Post-Imran Khan visit, US avoids using ‘reset’ term for ties with Pakistan
A week after the US visit of Pakistan Prime Minister Imran Khan, senior administration officials here are avoiding the use of term “reset” to describe the new bonhomie in the bilateral ties, noting that the visit demonstrated that the two countries can do more in areas of overlapping interests.
“Reset is a loaded term,” a senior State Department official said in response to a question that before the visit, a section of the media reported that they were seeking a reset of the relationship.
“What I think the visit demonstrated that the more we work together in areas of overlapping interests such as peace in Afghanistan, the door opens to broader and deeper cooperation,” the official said.
In a readout, more than a week after the visit of the Pakistani premiere, the official said the two countries looked for ways to enhance investment in trade, adding that the visit resulted in the broadening of the relationship. “We will look for a trade delegation to Pakistan… further engagement through our trade and investment framework agreement will help attract more American companies to Pakistan,” the official said.
Pakistan, the official observed, was taking steps, whether it was the seizure of assets, closure or taking over the administration of certain madrassas or detention of individuals like Hafiz Saeed.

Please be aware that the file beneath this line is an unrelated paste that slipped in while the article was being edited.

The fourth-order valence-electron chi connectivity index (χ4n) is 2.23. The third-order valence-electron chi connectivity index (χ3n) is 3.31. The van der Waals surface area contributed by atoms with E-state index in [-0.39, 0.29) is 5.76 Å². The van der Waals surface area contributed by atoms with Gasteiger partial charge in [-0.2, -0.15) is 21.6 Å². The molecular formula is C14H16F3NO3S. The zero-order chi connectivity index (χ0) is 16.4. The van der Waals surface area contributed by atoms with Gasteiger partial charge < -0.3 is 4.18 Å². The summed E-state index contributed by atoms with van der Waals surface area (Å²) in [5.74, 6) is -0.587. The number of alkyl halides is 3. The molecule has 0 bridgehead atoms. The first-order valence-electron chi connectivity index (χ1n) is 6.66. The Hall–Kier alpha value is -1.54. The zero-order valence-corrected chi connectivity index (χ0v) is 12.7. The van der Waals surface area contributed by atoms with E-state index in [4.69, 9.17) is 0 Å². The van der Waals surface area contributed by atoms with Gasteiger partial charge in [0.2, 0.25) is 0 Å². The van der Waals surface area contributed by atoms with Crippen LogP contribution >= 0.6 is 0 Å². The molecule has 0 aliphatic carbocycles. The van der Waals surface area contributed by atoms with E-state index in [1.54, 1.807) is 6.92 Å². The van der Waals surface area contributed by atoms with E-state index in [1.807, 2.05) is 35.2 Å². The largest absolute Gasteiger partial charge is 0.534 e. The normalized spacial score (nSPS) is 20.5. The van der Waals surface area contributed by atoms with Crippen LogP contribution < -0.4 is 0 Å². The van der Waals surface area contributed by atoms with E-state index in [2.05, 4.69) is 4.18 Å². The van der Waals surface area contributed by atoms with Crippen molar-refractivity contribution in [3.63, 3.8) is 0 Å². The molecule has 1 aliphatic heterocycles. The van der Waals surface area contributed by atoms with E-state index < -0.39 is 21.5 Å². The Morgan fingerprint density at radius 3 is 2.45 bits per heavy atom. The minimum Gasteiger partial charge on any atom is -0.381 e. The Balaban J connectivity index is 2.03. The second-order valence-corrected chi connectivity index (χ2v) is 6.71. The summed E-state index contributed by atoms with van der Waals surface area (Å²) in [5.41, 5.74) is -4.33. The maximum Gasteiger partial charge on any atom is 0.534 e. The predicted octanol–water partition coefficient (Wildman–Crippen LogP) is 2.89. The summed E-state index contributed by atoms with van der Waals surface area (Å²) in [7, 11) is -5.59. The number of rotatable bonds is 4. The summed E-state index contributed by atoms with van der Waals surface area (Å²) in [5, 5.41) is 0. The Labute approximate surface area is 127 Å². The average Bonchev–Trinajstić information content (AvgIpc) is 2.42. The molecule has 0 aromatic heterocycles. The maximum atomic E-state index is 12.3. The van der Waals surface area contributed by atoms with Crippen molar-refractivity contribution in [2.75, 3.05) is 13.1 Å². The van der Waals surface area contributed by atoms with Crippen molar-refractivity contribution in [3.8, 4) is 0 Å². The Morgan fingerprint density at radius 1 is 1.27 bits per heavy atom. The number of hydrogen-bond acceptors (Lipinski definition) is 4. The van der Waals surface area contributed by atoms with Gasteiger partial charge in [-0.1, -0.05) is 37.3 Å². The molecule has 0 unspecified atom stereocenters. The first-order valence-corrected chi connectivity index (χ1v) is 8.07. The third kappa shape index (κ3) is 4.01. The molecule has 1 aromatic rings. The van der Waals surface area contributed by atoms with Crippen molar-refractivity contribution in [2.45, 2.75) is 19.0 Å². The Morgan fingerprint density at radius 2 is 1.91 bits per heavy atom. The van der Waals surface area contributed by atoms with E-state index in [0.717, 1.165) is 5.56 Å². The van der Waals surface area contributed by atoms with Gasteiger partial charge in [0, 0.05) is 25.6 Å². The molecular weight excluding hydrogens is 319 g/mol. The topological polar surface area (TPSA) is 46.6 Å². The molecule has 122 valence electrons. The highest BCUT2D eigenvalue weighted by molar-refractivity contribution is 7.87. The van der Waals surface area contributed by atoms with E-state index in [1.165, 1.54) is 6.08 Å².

The State Department official added, “I think the visit demonstrated that the quality, warmth, breadth and the depth of the relationship is going to be a function of our ability to work together on the most important national security issues.” Obviously, the issue was regional stability and peace, the official insisted. However, the official said there was “more to be done” to grow the relationship. “The US President has made it made clear that he has ambitions for the relationship. There are many ways. Our publics and business communities can benefit from improved relations,” the official said.
The visit of Imran Khan, said the official, set of consultations about their ability to move forward. “The speed that we move forward will certainly be a function of the cooperation we achieve,” said the official.
(This story has been published from a wire agency feed without modifications to the text. Only the headline has been changed.)